By Fiona Henry
It’s Friday 7.00 p.m. preparing for work at the end of our second week here. We arrived keen to get stuck in and help. We have worked hard and are proud of what we have done so far. The sites we have worked on have been transformed and will provide much better services to the people here.
This second week is however, markedly different from the first week. The initial shock of the squatter camps provoked a very basic response to do something, anything to improve the situation. So lashing into the work was easy and rewarding. The second week so has brought some uncertainty and questioning. As we learn about the complications of life here, how every problem is interrelated and how corrupt the systems are. Doubts about the effectiveness of our work, especially for the long term flood in. People migrate here in the hope of work, few get it. They have no papers, so they have no rights. Parents die of Aids related diseases, children are left to be cared for by grandparents, neighbours are on their own and they are luckier than those preyed upon and abused. They get fed at the feeding station we are working at but it may be there only daily meal. The drug problem is increasing, alcohol abuse is rife, teenage girls become pregnant and their lives come to a standstill. Local Gang Lords control the camps, just as corrupt as the indifferent government.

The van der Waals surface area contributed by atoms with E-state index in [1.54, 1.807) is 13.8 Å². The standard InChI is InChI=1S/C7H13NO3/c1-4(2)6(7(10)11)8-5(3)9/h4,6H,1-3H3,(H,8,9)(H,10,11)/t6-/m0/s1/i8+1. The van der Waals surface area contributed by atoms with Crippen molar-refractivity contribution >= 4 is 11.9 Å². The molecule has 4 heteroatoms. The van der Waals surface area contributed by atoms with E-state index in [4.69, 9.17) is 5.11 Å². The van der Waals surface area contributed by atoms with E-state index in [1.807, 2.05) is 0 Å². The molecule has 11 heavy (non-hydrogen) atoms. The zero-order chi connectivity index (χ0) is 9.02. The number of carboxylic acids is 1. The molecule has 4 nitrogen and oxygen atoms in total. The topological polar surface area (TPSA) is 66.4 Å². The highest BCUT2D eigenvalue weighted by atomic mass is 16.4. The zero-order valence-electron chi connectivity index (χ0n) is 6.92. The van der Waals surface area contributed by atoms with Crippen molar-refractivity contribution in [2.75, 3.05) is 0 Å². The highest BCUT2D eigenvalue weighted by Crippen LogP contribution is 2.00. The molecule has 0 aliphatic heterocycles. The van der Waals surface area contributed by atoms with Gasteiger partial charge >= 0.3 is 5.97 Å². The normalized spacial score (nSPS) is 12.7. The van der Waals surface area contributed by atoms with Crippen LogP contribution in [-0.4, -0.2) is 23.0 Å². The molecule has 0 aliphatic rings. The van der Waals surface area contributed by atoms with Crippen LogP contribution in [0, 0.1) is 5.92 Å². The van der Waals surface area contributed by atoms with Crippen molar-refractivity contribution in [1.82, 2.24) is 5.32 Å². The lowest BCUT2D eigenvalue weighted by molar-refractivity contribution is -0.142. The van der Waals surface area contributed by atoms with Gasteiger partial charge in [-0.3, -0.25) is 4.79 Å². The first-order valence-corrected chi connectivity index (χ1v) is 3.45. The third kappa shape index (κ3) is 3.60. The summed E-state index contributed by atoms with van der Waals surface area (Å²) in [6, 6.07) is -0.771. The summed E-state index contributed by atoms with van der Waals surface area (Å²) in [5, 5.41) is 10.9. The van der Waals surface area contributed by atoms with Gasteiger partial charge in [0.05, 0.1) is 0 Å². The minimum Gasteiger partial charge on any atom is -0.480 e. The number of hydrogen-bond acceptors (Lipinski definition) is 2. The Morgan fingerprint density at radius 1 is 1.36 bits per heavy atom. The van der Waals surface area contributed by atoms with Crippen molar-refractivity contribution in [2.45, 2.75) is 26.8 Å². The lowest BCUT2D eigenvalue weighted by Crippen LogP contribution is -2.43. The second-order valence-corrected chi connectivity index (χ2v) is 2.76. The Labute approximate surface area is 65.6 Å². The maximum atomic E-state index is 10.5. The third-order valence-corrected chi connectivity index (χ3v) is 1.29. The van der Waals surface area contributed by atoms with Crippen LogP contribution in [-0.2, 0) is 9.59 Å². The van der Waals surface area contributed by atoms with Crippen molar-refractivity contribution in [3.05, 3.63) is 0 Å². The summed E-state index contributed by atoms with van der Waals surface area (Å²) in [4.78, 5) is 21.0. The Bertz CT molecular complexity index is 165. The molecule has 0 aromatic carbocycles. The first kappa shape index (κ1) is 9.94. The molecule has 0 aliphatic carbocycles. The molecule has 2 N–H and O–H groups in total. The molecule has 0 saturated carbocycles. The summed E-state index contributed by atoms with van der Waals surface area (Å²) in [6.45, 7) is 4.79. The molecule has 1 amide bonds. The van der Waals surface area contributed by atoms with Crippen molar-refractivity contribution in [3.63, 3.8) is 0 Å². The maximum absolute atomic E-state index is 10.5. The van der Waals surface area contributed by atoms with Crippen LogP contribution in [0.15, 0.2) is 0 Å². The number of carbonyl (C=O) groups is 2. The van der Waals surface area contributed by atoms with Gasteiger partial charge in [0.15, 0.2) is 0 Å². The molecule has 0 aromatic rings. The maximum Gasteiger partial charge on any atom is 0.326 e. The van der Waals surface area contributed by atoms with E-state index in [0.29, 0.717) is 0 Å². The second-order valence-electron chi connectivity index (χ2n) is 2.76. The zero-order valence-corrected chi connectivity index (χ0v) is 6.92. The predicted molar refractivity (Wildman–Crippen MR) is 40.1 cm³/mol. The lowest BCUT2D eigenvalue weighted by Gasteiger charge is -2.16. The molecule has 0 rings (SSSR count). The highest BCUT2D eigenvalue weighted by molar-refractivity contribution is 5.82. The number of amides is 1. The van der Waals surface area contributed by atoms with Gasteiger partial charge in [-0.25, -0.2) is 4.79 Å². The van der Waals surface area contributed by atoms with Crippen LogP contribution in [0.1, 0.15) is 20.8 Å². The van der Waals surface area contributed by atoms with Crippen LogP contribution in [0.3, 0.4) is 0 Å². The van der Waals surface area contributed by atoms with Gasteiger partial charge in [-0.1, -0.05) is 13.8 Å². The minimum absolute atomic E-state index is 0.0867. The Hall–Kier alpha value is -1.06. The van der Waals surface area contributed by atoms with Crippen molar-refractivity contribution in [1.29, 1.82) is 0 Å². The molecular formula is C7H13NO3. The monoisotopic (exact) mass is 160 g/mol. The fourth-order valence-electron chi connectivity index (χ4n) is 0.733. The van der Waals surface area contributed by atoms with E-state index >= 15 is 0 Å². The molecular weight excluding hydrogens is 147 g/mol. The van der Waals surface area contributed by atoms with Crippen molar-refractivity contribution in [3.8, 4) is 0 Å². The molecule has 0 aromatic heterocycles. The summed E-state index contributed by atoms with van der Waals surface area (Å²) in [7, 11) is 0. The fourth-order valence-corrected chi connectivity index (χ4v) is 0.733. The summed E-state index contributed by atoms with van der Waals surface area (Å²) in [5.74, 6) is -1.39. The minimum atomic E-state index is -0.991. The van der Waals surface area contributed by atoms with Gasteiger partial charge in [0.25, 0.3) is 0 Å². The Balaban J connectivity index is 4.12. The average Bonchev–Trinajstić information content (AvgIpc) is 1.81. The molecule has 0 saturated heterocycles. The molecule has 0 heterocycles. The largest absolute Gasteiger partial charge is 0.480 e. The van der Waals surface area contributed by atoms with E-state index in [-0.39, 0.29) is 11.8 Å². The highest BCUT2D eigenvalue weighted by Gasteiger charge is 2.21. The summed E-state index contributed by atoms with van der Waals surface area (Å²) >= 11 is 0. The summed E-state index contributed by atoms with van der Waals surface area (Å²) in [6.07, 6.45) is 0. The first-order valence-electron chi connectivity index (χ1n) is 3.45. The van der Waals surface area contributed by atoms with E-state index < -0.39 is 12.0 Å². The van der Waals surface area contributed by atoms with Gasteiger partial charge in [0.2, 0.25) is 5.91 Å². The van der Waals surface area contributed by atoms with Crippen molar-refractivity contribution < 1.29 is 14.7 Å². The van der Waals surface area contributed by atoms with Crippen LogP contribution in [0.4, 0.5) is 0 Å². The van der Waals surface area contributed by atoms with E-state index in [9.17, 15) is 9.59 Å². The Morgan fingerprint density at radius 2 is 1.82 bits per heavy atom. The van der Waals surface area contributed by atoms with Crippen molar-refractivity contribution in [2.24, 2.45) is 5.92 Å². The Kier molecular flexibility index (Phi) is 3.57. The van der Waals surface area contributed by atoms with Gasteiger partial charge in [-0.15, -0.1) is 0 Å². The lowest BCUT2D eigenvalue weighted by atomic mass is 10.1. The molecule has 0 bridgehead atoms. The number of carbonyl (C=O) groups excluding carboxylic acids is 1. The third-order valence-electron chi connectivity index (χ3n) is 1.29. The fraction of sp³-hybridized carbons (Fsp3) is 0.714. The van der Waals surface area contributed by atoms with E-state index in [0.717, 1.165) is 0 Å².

Sounds awful, and it is. Then you see an individual child’s face light up because of a simple toy or a tiny amount of attention. You speak to amazingly strong women who work tirelessly to care for these children and you are humbled and baffled by their thanks to us.
I read recently that as nations we treat large groups of people in ways that would be criminal, if done to an individual. Leaving a child in a shack with no running water, electricity, no love or care would be a scandal anywhere. Yet the scale of the scandal here is so far beyond that, that it is difficult to relate to each of these thousands of people as individuals. So this week is different from the first, it is more demanding intellectually and emotionally more disturbing. A good foundation perhaps for personal change and for questioning the status quo?